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1

An organisation has decided to conduct an internal investigation of an accident in which an employee was injured following the collapse of storage racking.
a) Outline FOUR benefits to the organisation of investigating the accident. (4)

- the primary purpose of investigating an accident is to identify the immediate and root causes in order to prevent similar accidents occurring in the future.
- In this respect, the main reasons for investigation relate to the identification of possible weaknesses in risk assessment processes and other aspects of safety management systems.
- Other reasons relate to facilitating compliance with legal obligations, collecting evidence to defend a civil claim, determining economic loss and demonstrating management commitment to occupational health and safety.
- main reasons for investigating an accident is to determine its cause in order to prevent a recurrence.

2

An organisation has decided to conduct an internal investigation of an accident in which an employee was injured following the collapse of storage racking.
b) Giving reasons in EACH case, identify FOUR people who may be considered useful members of the investigation team. (8)

- a senior manager to demonstrate management commitment and to ensure appropriate remedial action was taken;
- the line manager or supervisor who would be familiar with the working practices in the area where the accident occurred;
- the safety adviser to offer advice on the legal implications of the accident and the
control measures currently in place;
- the safety representative to represent the interests of the employees;
- a technical expert such as an engineer who would be able to provide information on technical issues raised during the investigation.

3

An organisation has decided to conduct an internal investigation of an accident in which an employee was injured following the collapse of storage racking.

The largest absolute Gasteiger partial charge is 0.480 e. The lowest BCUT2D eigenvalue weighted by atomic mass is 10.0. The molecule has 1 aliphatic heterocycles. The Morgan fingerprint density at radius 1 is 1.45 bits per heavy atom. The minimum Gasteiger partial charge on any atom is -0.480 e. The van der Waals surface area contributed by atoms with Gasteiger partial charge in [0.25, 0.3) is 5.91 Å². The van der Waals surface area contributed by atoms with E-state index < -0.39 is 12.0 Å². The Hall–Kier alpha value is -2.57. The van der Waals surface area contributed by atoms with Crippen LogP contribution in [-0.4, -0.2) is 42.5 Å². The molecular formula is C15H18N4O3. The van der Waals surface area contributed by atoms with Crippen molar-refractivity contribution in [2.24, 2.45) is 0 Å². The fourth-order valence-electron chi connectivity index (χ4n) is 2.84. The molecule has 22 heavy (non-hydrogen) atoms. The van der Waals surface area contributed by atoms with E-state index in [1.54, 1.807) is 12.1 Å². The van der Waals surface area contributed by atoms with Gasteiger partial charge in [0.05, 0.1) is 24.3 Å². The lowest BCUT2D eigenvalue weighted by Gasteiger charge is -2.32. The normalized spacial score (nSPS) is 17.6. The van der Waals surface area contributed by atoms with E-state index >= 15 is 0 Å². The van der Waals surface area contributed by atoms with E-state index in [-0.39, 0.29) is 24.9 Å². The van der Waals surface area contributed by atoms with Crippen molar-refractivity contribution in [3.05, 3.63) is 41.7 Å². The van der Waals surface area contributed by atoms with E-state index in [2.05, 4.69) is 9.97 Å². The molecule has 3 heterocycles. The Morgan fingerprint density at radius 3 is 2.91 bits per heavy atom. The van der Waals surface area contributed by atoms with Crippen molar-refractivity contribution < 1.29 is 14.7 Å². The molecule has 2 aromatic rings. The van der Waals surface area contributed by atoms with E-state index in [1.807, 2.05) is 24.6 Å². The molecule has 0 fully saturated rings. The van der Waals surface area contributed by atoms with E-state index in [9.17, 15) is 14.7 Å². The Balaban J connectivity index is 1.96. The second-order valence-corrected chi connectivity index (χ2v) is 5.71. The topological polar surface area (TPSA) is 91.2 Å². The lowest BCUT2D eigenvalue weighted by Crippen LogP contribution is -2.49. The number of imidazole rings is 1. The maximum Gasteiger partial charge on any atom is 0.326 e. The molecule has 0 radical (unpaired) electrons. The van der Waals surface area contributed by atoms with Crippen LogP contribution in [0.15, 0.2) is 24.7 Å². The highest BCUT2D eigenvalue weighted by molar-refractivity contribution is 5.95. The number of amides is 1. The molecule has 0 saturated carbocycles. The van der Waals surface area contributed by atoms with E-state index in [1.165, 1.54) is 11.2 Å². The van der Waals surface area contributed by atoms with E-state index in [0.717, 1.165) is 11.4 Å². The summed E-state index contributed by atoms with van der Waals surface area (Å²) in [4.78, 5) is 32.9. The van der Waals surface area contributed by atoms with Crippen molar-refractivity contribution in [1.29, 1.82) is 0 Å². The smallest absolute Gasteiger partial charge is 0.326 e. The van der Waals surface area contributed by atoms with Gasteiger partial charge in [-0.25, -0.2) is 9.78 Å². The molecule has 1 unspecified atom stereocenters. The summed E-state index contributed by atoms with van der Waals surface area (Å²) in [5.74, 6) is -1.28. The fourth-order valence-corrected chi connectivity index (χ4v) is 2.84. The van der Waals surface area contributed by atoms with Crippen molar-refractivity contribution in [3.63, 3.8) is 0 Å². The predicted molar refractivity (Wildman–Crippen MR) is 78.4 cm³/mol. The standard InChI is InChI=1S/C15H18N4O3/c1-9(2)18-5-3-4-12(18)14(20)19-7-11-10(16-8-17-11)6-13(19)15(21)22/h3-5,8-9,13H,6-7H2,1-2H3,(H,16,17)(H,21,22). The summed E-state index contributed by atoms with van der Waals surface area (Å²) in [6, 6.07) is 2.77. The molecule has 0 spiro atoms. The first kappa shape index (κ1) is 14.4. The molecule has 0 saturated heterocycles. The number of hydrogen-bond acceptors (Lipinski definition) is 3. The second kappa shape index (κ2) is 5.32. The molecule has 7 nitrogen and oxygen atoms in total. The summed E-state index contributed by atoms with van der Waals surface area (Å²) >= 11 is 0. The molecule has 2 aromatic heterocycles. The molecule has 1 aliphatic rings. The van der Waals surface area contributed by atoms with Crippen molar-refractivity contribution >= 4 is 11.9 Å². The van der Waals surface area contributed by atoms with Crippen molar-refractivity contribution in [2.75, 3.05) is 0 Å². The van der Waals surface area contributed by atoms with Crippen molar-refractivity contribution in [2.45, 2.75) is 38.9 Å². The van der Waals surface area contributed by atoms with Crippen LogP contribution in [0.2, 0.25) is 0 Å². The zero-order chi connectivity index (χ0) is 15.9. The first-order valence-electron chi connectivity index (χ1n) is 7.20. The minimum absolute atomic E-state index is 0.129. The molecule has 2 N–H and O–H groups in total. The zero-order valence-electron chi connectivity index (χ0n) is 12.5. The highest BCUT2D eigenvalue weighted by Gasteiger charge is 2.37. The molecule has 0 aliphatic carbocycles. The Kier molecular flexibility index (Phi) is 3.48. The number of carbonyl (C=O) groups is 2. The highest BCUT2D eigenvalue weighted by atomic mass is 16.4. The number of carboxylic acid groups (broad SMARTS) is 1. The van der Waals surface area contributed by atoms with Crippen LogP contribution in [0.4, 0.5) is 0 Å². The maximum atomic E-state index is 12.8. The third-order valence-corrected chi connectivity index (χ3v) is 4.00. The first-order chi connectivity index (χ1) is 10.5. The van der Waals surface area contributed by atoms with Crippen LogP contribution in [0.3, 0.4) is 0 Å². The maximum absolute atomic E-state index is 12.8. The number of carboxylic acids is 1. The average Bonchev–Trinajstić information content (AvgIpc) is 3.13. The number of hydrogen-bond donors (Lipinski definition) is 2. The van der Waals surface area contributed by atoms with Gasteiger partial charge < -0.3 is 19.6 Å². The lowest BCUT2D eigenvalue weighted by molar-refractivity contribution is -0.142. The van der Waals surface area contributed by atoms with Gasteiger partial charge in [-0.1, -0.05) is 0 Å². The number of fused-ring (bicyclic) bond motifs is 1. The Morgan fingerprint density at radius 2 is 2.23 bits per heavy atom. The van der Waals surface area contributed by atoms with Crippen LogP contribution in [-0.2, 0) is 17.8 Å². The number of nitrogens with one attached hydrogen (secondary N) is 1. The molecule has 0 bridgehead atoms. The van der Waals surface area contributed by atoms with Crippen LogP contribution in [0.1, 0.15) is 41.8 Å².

c) Having defined the team, outline the factors that should be considered when planning the investigation. (8)

- the outcome of the accident;
- the type and amount of information already available;
- the identification of witnesses;
- the preservation and current level of safety of the scene of the accident;
- the equipment required for the investigation;
- the history of previous similar incidents; the roles and responsibilities of the team members;
- the time scale for the investigation
- the format of the subsequent report.

4

a) Outline the purpose and general content of the THREE main sections of a health and safety policy document. (6)

- the 'statement of intent' (which both demonstrates management's commitment to health and safety and sets goals and objectives for the organisation),
- the 'organisation' section (the purpose of which is to allocate health and safety responsibilities within the company)
- the 'arrangements' section (which sets out in detail the systems and procedures that show how the policy is to be implemented).

5

b) Explain why a health and safety policy should be signed by the most senior person in an organisation, such as a Managing Director or Chief Executive. (2)

To demonstrate management commitment and this would give authority to the policy or that the person concerned ultimately had responsibility for health and safety in the organisation.

6

a) Identify TWO specific work activities for which a permit-to-work might be needed. (2)

- work in confined spaces,
- work in flammable atmospheres,
- work on electrical equipment,
- hot work and maintenance work on dangerous process plant or production machinery.

7

b) Outline the key elements of a permit-to-work system. (6)

- the first of which would be a description and assessment of the task to be performed (including the plant involved and the possible hazards).
- This will determine the need for, and nature of, other key elements – namely, the isolation of sources of energy and inlets,
- the additional precautions required (e.g. atmospheric monitoring, personal protective equipment, emergency
equipment) and the duration of the permit. - An essential element of a permit-to-work system is, of course, the operation of the permit itself.
- By means of signatures, the permit should be issued by an authorised person and accepted by the competent person responsible for the work.
- On completion of the work, the competent person would need to indicate on the permit that the area had been made safe in order for the permit to be cancelled by the authorised person, after which isolations
could be removed.

8

Outline why an organisation should have a system for the internal reporting of accidents. (4)

These include the compilation of accident statistics and the identification of trends; to
satisfy legal requirements; so that an investigation may be carried out to prevent a recurrence or to identify weaknesses in the safety management system; for use in civil claims or to satisfy insurance
requirements; to help in the identification and reduction of loss; and to inform the review of risk assessments.

9

Identify the reasons why workers might not report accidents at work. (4)

- employee being unaware of reporting procedures or the fact that no procedure was in place;
- peer pressure and a reluctance to